*Food Blessings*

Sister Mary: “… We thank you for the poor Mexicans who invade border patrol to work at this fine establishment to fix our food. And we pray Lord that you told them, in their language of course, to wash their hands before they touch our food…God I want to thank you for these napkins”

CeCe: “Seriously!?!”

Boss Lady: “Shhh”

Nina: “God likes napkins”

Sister Mary: “I also want to pray for the Muslim who just tried to interrupt my prayer to you. Please let her know Lord that there is room for her in religious acceptance training which takes place this Saturday in a room with no A/C or free water!” *continues prayer*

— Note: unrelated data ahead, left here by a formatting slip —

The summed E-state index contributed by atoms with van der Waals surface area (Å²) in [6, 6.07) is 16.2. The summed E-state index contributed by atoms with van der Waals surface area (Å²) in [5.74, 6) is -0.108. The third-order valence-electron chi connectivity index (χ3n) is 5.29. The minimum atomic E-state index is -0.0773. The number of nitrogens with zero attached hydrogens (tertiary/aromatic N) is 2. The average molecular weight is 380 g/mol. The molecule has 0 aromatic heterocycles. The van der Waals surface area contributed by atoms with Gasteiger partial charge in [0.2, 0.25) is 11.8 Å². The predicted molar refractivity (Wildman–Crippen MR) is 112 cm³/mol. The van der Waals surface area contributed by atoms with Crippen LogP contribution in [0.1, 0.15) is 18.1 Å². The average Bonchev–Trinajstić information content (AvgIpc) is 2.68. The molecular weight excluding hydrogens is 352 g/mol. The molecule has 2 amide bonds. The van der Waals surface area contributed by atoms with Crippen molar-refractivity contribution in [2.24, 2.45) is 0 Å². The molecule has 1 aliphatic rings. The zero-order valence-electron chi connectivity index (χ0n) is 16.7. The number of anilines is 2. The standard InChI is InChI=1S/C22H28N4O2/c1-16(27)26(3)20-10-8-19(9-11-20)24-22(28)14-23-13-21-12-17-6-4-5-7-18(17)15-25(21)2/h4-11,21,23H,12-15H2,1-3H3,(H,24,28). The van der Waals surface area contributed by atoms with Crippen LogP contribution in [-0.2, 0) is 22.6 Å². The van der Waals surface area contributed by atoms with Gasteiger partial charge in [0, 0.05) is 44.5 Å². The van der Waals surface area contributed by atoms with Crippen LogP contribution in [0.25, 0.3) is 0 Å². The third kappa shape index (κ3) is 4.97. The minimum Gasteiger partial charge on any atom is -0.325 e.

The Mis-Adventures of Awkward Black Girl

Omg i was so weak that I watched it about 10 times!


My new fav webisode and peep the Howard shirt! :D

With its insightful and quirky brand of humour, Issa Rae’s popular web series The Mis-Adventures of Awkward Black Girl (2011- 2013) has shown how alternative pathways for the production, circulation and reception of interactive new media also makes possible a more expansive approach to the question of who and what can be funny. Much of the humour in Awkward Black Girl arises from the social ineptitude of J, its titular character. The series’ characterization of her subjectivity as multi-layered and complex also prompts interrogation of gender and racial stereotypes through humour, and the ways in which digital platforms create opportunities for women and minority media-makers to develop their projects outside of mainstream media industries.